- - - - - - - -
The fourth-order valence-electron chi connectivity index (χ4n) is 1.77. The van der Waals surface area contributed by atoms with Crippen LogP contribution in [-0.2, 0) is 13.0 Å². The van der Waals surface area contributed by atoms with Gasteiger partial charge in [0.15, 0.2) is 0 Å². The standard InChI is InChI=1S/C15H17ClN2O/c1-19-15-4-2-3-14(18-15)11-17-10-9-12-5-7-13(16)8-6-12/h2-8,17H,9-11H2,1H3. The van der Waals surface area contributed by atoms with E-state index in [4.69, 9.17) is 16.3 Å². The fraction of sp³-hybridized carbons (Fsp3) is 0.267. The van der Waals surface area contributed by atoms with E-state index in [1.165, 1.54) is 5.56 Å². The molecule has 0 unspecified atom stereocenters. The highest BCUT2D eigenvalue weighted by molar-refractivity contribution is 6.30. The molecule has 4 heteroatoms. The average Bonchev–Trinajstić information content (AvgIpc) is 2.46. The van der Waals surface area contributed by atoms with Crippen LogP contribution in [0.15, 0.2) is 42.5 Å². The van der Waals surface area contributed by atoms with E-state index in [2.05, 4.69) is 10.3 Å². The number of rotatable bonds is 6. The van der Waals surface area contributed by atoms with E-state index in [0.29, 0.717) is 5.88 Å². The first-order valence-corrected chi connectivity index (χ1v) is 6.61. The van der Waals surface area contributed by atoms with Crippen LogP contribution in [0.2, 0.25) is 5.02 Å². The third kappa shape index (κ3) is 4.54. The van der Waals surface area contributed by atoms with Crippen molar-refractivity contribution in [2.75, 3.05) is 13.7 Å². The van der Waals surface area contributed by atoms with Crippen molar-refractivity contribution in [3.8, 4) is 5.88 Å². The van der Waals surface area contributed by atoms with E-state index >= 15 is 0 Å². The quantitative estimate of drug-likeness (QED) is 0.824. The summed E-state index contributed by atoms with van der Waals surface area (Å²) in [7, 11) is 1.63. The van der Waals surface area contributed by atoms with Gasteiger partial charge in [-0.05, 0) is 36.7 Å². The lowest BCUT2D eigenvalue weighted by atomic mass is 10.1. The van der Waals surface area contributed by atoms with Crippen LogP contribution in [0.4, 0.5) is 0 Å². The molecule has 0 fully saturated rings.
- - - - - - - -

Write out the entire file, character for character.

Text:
The fourth-order valence-electron chi connectivity index (χ4n) is 1.77. The van der Waals surface area contributed by atoms with Crippen LogP contribution in [-0.2, 0) is 13.0 Å². The van der Waals surface area contributed by atoms with Gasteiger partial charge in [0.15, 0.2) is 0 Å². The standard InChI is InChI=1S/C15H17ClN2O/c1-19-15-4-2-3-14(18-15)11-17-10-9-12-5-7-13(16)8-6-12/h2-8,17H,9-11H2,1H3. The van der Waals surface area contributed by atoms with E-state index in [4.69, 9.17) is 16.3 Å². The fraction of sp³-hybridized carbons (Fsp3) is 0.267. The van der Waals surface area contributed by atoms with E-state index in [1.165, 1.54) is 5.56 Å². The molecule has 0 unspecified atom stereocenters. The highest BCUT2D eigenvalue weighted by molar-refractivity contribution is 6.30. The molecule has 4 heteroatoms. The average Bonchev–Trinajstić information content (AvgIpc) is 2.46. The van der Waals surface area contributed by atoms with Crippen LogP contribution in [0.15, 0.2) is 42.5 Å². The van der Waals surface area contributed by atoms with E-state index in [2.05, 4.69) is 10.3 Å². The number of rotatable bonds is 6. The van der Waals surface area contributed by atoms with E-state index in [0.29, 0.717) is 5.88 Å². The first-order valence-corrected chi connectivity index (χ1v) is 6.61. The van der Waals surface area contributed by atoms with Crippen LogP contribution in [0.2, 0.25) is 5.02 Å². The third kappa shape index (κ3) is 4.54. The van der Waals surface area contributed by atoms with Crippen molar-refractivity contribution in [2.75, 3.05) is 13.7 Å². The van der Waals surface area contributed by atoms with Crippen molar-refractivity contribution in [3.8, 4) is 5.88 Å². The van der Waals surface area contributed by atoms with E-state index >= 15 is 0 Å². The quantitative estimate of drug-likeness (QED) is 0.824. The summed E-state index contributed by atoms with van der Waals surface area (Å²) in [7, 11) is 1.63. The van der Waals surface area contributed by atoms with Gasteiger partial charge in [-0.05, 0) is 36.7 Å². The lowest BCUT2D eigenvalue weighted by atomic mass is 10.1. The van der Waals surface area contributed by atoms with Crippen LogP contribution in [0.4, 0.5) is 0 Å². The molecule has 0 fully saturated rings.